TORONTO — Just like any other 20-year-old, Canada’s Cirque du Soleil is full of ambitious plans to conquer the world.
The company has just announced a partnership with Celebrity Cruise Lines to take its magic to the high seas. It is also in the planning stages for permanent shows in Tokyo, London and New York. With a trio of shows running in Las Vegas, Cirque is now planning a fourth, to be directed by theatrical innovator Robert Lepage, that will open by the end of the year.
So far, there are no signs that audiences are tiring of the company’s distinct entertainment formula, which was born on the steets of Quebec, literally, two decades ago.
The idea of “reinventing the circus” may not have seemed like much when Guy Laliberte and Gilles Ste-Croix spun it off from a festival of street performers called “La Fete Foraine” in the tiny Quebec town of Baie-Saint-Paul during the summer of 1984. Their idea was to eliminate the animal acts and cheap carnival atmosphere that had come to make circuses seem like a low-rent form of entertainment. In their place, they provided dazzling acrobatics and high-concept performances that featured outrageously stylized costumes and makeup as well as haunting musical scores.
“The circuses of the past presented everything to you on a platter,” Ste-Croix said recently. “At Cirque, you have to become part of the experience. … We have one secret weapon: We engage your imagination.”
The result can be seen in Cirque’s amazing growth. In 1984, with a staff of 70, they produced one show and played to 50,000 patrons.
By the end of this year, they will have 10 shows in production, utilizing a staff of 3,000, and their total audiences this year are expected to reach 7 million.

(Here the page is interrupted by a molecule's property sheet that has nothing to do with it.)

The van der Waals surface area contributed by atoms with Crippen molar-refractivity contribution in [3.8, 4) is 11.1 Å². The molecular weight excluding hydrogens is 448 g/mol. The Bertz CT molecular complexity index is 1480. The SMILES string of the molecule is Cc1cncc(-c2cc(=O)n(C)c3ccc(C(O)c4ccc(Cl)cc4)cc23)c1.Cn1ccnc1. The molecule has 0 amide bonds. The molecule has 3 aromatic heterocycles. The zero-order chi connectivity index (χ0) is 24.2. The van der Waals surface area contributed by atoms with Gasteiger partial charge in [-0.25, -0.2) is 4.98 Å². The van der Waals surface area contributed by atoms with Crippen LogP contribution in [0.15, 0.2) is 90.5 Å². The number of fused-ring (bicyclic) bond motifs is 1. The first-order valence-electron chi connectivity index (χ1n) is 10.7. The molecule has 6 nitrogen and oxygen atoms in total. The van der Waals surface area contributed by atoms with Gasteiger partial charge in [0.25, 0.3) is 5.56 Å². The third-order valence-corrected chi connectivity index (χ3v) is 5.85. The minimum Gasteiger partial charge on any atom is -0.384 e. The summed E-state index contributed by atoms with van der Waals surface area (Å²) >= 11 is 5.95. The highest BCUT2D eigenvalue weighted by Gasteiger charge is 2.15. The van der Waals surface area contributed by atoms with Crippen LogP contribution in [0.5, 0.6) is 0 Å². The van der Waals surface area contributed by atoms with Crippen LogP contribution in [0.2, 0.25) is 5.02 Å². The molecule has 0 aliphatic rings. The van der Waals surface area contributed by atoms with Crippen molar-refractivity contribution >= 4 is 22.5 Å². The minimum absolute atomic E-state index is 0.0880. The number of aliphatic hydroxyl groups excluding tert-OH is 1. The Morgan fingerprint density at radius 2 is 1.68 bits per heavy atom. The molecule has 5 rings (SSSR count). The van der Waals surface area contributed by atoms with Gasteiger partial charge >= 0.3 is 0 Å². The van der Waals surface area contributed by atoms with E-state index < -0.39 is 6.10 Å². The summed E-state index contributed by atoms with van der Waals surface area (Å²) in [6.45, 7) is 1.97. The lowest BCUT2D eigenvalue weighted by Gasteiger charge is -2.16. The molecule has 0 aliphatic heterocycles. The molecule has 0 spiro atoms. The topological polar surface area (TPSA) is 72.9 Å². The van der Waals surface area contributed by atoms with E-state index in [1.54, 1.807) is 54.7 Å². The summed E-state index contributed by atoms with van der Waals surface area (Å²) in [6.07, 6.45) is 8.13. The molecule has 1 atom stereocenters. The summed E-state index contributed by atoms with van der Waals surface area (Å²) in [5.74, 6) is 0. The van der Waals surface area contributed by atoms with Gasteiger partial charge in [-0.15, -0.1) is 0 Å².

Cirque’s corporate headquarters in the northeast corner of Montreal is where all the creative, administrative and production work for this far-flung empire takes place.
The facility, which sprawls over a lot the size of 15 football fields, opened in 1997 at a cost of $50 million, was expanded in 2001 and is currently undergoing further substantial additions.
It houses three acrobatic studios, a dance rehearsal hall, a full-size theater, two cafeterias and a fitness center capable of meeting the needs of the numerous artists on site for training and rehearsals.
The various workshops house 300 artisans who create and maintain the 20,000 hats, props, costumes and shoes used in the existing shows, as well as creating them for the new ones.
“I don’t think we ever dreamed we’d get this big,” confessed Ste-Croix, “but it’s strictly supply and demand.”
The supply includes five shows on tour around the world, currently in Boston, Toronto, Frankfurt, Antwerp and Sydney.
Then there are the “permanent” shows running in Las Vegas and Orlando, Fla.: “Mystere” (1993), “O” (1998), “La Nouba” (1998) and “Zumanity” (2003).
The fourth show in Vegas, as yet untitled, is scheduled to open near the end of this year at the MGM Grand.
The latest touring show, currently called “Cirque 2005,” premieres in Montreal in April, and there are four productions in various stages of development.
Demand seems to be keeping up as well, with consistent capacity crowds around the world the rule rather than the exception.